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Carrboro Town Council to hold special election to fill vacant seat

Carrboro-new-council-election
Photos courtesy of Adobe Stock.

The Carrboro Town Council voted unanimously on Dec. 5 to hold a special election to fill Mayor Barbara Foushee’s now vacant council seat, following her unopposed run for the mayoral seat in November. The council decided that the special election will be held on Nov. 5, alongside state and national elections.

To replace the seat vacated by Foushee, the council needed to choose between filling the seat via special election or via appointment.

“We also could have done an appointment, which is actually the gold standard across the state of North Carolina,” Foushee said.Durham City Council is getting ready to appoint somebody to the seat — the remaining time on the seat — that Mayor Leonardo Williams vacated when he became the mayor.”

Carrboro is one of just a few municipalities in North Carolina that have the choice to hold a special election in place of an appointment, council member Catherine Fray said. 

Fray said since the town added the election option to its charter in 2007, Carrboro historically opted to use the special election to fill seats when necessary. Former Mayor Damon Seils' town council seat was filled by a special election when elected mayor in 2021.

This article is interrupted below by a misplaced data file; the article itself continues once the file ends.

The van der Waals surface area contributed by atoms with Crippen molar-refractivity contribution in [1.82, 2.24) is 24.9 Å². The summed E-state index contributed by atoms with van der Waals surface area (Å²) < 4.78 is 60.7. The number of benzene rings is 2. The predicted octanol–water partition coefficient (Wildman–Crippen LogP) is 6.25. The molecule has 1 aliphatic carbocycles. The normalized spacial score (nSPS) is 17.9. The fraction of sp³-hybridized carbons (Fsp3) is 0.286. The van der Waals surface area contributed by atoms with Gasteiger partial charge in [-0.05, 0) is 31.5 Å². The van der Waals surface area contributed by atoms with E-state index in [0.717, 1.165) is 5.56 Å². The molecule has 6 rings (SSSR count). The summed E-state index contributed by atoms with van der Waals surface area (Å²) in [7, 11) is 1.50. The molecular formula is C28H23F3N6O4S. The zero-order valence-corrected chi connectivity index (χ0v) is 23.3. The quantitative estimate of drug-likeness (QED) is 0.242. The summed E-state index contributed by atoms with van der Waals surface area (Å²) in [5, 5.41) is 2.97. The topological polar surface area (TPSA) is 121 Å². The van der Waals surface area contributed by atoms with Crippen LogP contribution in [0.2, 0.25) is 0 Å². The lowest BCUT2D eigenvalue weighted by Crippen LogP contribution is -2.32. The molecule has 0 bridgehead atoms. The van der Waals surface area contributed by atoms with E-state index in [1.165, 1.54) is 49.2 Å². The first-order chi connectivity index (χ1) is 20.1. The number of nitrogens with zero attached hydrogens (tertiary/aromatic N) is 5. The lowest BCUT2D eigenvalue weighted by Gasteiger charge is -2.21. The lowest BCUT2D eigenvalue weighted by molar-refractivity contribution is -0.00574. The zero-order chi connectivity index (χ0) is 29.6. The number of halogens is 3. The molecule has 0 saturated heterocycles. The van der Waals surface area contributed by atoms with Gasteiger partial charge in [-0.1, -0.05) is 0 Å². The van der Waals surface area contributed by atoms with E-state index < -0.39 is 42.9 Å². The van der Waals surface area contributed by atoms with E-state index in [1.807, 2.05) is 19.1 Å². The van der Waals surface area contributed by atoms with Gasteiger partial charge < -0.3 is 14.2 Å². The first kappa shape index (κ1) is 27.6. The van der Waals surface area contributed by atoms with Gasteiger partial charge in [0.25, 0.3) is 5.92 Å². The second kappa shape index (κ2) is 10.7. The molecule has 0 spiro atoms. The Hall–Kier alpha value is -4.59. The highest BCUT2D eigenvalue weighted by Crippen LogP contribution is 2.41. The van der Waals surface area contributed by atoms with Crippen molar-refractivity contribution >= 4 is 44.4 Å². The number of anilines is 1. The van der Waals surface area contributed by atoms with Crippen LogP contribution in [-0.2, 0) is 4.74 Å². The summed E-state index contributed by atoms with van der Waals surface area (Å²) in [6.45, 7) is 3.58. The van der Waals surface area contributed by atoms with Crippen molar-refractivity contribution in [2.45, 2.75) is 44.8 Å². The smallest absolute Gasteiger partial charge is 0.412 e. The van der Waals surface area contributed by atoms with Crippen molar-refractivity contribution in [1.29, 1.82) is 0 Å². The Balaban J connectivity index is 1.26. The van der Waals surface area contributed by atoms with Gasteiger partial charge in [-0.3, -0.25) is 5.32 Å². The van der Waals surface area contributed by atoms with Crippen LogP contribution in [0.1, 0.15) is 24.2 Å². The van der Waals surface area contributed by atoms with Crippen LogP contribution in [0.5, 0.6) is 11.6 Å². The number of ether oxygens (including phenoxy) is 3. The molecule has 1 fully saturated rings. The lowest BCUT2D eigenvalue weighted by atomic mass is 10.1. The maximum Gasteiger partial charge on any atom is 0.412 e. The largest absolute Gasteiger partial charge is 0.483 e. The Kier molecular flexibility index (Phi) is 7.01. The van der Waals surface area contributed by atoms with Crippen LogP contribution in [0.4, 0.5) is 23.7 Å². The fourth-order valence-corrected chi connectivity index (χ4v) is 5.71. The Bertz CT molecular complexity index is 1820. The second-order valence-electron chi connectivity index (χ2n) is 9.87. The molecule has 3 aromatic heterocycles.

Council member Randee Haven-O’Donnell said part of the reason the Council chose to hold the special election in November is to allow candidates to have adequate time to file for candidacy and build a strong campaign.

"It could have been that [the special election] would be aligned with the primary in March, but that had a very short window,” Haven-O’Donnell said. “In fact, the filing for candidates would have been Dec. 4, and we met on the 5th, so that window was very short, and folks felt that was unfair.”

She said she thinks it will be very positive to hold the special election on the day of the general election in November because it is a presidential and state election, and community members are more willing to find out who is running.

Fray said holding a special election in November could serve as a trial to see if there is an impact on voter turnout if municipal elections are held in even years.

Foushee said the council took many things into consideration when choosing how and when to fill the seat she left vacant. The council, she said, listened to the community and decided to fold the special election into an existing upcoming election. 

“We chose the general [election] just trying to be equitable and fair,” she said.

@DTHCityState | city@dailytarheel.com

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